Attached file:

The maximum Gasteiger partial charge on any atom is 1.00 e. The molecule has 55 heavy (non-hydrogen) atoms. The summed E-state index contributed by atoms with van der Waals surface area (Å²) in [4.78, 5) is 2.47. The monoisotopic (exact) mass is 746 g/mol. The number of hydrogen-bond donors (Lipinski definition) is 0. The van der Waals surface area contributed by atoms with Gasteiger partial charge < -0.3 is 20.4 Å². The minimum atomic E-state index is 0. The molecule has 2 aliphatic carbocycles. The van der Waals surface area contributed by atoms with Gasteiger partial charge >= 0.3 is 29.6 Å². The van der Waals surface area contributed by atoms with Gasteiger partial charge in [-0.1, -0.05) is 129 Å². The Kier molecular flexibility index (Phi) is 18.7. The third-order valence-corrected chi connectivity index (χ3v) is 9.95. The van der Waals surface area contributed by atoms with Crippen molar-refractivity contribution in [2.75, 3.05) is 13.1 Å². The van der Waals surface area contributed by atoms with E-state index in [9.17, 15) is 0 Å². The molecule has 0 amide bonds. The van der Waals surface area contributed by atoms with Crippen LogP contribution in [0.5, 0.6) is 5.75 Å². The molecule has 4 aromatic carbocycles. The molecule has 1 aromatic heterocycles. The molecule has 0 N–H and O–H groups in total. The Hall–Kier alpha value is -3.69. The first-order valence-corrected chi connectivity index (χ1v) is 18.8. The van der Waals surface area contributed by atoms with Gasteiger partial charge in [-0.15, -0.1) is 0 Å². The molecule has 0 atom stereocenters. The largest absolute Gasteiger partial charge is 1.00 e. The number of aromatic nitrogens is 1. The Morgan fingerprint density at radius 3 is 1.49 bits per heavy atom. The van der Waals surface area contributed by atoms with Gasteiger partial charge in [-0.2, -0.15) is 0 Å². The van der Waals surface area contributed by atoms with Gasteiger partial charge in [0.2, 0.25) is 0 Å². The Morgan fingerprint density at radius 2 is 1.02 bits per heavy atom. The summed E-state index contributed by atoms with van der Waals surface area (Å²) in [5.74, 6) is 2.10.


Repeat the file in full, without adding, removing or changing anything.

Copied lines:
The maximum Gasteiger partial charge on any atom is 1.00 e. The molecule has 55 heavy (non-hydrogen) atoms. The summed E-state index contributed by atoms with van der Waals surface area (Å²) in [4.78, 5) is 2.47. The monoisotopic (exact) mass is 746 g/mol. The number of hydrogen-bond donors (Lipinski definition) is 0. The van der Waals surface area contributed by atoms with Gasteiger partial charge < -0.3 is 20.4 Å². The minimum atomic E-state index is 0. The molecule has 2 aliphatic carbocycles. The van der Waals surface area contributed by atoms with Gasteiger partial charge >= 0.3 is 29.6 Å². The van der Waals surface area contributed by atoms with Gasteiger partial charge in [-0.1, -0.05) is 129 Å². The Kier molecular flexibility index (Phi) is 18.7. The third-order valence-corrected chi connectivity index (χ3v) is 9.95. The van der Waals surface area contributed by atoms with Crippen molar-refractivity contribution in [2.75, 3.05) is 13.1 Å². The van der Waals surface area contributed by atoms with E-state index in [9.17, 15) is 0 Å². The molecule has 0 amide bonds. The van der Waals surface area contributed by atoms with Crippen LogP contribution in [0.5, 0.6) is 5.75 Å². The molecule has 4 aromatic carbocycles. The molecule has 1 aromatic heterocycles. The molecule has 0 N–H and O–H groups in total. The Hall–Kier alpha value is -3.69. The first-order valence-corrected chi connectivity index (χ1v) is 18.8. The van der Waals surface area contributed by atoms with Gasteiger partial charge in [-0.15, -0.1) is 0 Å². The molecule has 0 atom stereocenters. The largest absolute Gasteiger partial charge is 1.00 e. The number of aromatic nitrogens is 1. The Morgan fingerprint density at radius 3 is 1.49 bits per heavy atom. The van der Waals surface area contributed by atoms with Gasteiger partial charge in [-0.2, -0.15) is 0 Å². The van der Waals surface area contributed by atoms with Gasteiger partial charge in [0.2, 0.25) is 0 Å². The Morgan fingerprint density at radius 2 is 1.02 bits per heavy atom. The summed E-state index contributed by atoms with van der Waals surface area (Å²) in [5.74, 6) is 2.10.